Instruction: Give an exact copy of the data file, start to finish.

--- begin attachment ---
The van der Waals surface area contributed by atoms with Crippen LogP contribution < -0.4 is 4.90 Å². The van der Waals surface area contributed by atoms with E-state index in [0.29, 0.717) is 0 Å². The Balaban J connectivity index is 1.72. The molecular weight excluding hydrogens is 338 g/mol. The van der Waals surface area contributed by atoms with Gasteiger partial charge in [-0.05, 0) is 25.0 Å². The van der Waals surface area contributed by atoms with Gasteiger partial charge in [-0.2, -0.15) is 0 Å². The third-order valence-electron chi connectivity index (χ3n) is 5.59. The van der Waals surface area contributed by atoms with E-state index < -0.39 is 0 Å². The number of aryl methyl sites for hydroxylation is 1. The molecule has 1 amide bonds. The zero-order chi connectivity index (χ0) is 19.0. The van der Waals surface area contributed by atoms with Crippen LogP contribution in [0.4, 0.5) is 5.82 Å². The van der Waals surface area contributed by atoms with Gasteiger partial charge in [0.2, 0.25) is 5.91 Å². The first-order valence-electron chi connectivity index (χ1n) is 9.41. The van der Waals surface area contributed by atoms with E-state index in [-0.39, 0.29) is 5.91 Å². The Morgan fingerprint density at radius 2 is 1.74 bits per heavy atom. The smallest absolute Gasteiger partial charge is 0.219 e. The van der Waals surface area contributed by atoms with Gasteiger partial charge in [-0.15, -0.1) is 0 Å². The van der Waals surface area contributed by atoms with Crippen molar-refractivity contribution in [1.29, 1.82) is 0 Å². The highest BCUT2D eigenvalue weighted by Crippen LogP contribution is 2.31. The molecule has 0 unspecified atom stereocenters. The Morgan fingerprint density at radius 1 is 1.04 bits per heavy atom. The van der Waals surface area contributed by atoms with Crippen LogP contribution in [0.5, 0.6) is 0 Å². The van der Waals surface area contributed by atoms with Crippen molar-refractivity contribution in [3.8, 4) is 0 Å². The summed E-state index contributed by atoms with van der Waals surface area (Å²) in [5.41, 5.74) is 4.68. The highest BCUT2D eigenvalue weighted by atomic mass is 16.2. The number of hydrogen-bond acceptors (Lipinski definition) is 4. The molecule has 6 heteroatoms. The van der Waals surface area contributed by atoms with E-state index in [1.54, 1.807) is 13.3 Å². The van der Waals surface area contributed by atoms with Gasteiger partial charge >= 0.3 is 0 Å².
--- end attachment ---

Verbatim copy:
The van der Waals surface area contributed by atoms with Crippen LogP contribution < -0.4 is 4.90 Å². The van der Waals surface area contributed by atoms with E-state index in [0.29, 0.717) is 0 Å². The Balaban J connectivity index is 1.72. The molecular weight excluding hydrogens is 338 g/mol. The van der Waals surface area contributed by atoms with Gasteiger partial charge in [-0.05, 0) is 25.0 Å². The van der Waals surface area contributed by atoms with Gasteiger partial charge in [-0.2, -0.15) is 0 Å². The third-order valence-electron chi connectivity index (χ3n) is 5.59. The van der Waals surface area contributed by atoms with E-state index < -0.39 is 0 Å². The number of aryl methyl sites for hydroxylation is 1. The molecule has 1 amide bonds. The zero-order chi connectivity index (χ0) is 19.0. The van der Waals surface area contributed by atoms with Crippen LogP contribution in [0.4, 0.5) is 5.82 Å². The van der Waals surface area contributed by atoms with Gasteiger partial charge in [0.2, 0.25) is 5.91 Å². The first-order valence-electron chi connectivity index (χ1n) is 9.41. The van der Waals surface area contributed by atoms with E-state index in [-0.39, 0.29) is 5.91 Å². The Morgan fingerprint density at radius 2 is 1.74 bits per heavy atom. The smallest absolute Gasteiger partial charge is 0.219 e. The van der Waals surface area contributed by atoms with Gasteiger partial charge in [-0.15, -0.1) is 0 Å². The van der Waals surface area contributed by atoms with Crippen molar-refractivity contribution in [1.29, 1.82) is 0 Å². The highest BCUT2D eigenvalue weighted by Crippen LogP contribution is 2.31. The molecule has 0 unspecified atom stereocenters. The Morgan fingerprint density at radius 1 is 1.04 bits per heavy atom. The van der Waals surface area contributed by atoms with Crippen LogP contribution in [0.5, 0.6) is 0 Å². The van der Waals surface area contributed by atoms with Crippen molar-refractivity contribution in [3.8, 4) is 0 Å². The summed E-state index contributed by atoms with van der Waals surface area (Å²) in [5.41, 5.74) is 4.68. The highest BCUT2D eigenvalue weighted by atomic mass is 16.2. The number of hydrogen-bond acceptors (Lipinski definition) is 4. The molecule has 6 heteroatoms. The van der Waals surface area contributed by atoms with E-state index in [1.54, 1.807) is 13.3 Å². The van der Waals surface area contributed by atoms with Gasteiger partial charge >= 0.3 is 0 Å².